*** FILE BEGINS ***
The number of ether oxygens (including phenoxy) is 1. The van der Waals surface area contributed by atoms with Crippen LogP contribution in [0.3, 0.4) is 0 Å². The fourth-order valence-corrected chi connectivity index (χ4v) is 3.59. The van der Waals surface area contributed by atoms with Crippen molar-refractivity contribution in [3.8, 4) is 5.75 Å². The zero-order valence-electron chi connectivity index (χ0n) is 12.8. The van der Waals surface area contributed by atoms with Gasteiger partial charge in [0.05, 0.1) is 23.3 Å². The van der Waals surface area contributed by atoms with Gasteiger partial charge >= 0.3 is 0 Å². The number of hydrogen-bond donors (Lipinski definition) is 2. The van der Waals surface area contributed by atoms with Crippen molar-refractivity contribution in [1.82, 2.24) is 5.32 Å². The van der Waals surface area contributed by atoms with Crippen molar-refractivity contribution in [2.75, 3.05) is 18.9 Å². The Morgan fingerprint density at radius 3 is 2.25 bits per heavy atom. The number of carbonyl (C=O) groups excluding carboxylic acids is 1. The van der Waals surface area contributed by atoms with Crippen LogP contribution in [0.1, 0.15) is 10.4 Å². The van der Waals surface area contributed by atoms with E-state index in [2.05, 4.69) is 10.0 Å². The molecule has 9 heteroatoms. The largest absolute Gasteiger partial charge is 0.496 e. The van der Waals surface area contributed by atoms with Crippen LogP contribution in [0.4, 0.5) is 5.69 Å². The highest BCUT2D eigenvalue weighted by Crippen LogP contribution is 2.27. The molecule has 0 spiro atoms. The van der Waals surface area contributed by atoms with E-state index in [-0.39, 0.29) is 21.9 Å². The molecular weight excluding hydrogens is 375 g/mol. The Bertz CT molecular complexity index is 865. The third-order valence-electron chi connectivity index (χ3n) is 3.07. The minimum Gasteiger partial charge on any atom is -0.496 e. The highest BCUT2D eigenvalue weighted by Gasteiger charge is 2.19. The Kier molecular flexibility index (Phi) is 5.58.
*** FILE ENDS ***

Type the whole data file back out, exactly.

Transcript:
The number of ether oxygens (including phenoxy) is 1. The van der Waals surface area contributed by atoms with Crippen LogP contribution in [0.3, 0.4) is 0 Å². The fourth-order valence-corrected chi connectivity index (χ4v) is 3.59. The van der Waals surface area contributed by atoms with Crippen molar-refractivity contribution in [3.8, 4) is 5.75 Å². The zero-order valence-electron chi connectivity index (χ0n) is 12.8. The van der Waals surface area contributed by atoms with Gasteiger partial charge in [0.05, 0.1) is 23.3 Å². The van der Waals surface area contributed by atoms with Gasteiger partial charge >= 0.3 is 0 Å². The number of hydrogen-bond donors (Lipinski definition) is 2. The van der Waals surface area contributed by atoms with Crippen molar-refractivity contribution in [1.82, 2.24) is 5.32 Å². The van der Waals surface area contributed by atoms with Crippen molar-refractivity contribution in [2.75, 3.05) is 18.9 Å². The Morgan fingerprint density at radius 3 is 2.25 bits per heavy atom. The number of carbonyl (C=O) groups excluding carboxylic acids is 1. The van der Waals surface area contributed by atoms with Crippen LogP contribution in [0.1, 0.15) is 10.4 Å². The van der Waals surface area contributed by atoms with E-state index in [2.05, 4.69) is 10.0 Å². The molecule has 9 heteroatoms. The largest absolute Gasteiger partial charge is 0.496 e. The van der Waals surface area contributed by atoms with Crippen LogP contribution in [0.4, 0.5) is 5.69 Å². The highest BCUT2D eigenvalue weighted by Crippen LogP contribution is 2.27. The molecule has 0 spiro atoms. The van der Waals surface area contributed by atoms with E-state index in [-0.39, 0.29) is 21.9 Å². The molecular weight excluding hydrogens is 375 g/mol. The Bertz CT molecular complexity index is 865. The third-order valence-electron chi connectivity index (χ3n) is 3.07. The minimum Gasteiger partial charge on any atom is -0.496 e. The highest BCUT2D eigenvalue weighted by Gasteiger charge is 2.19. The Kier molecular flexibility index (Phi) is 5.58.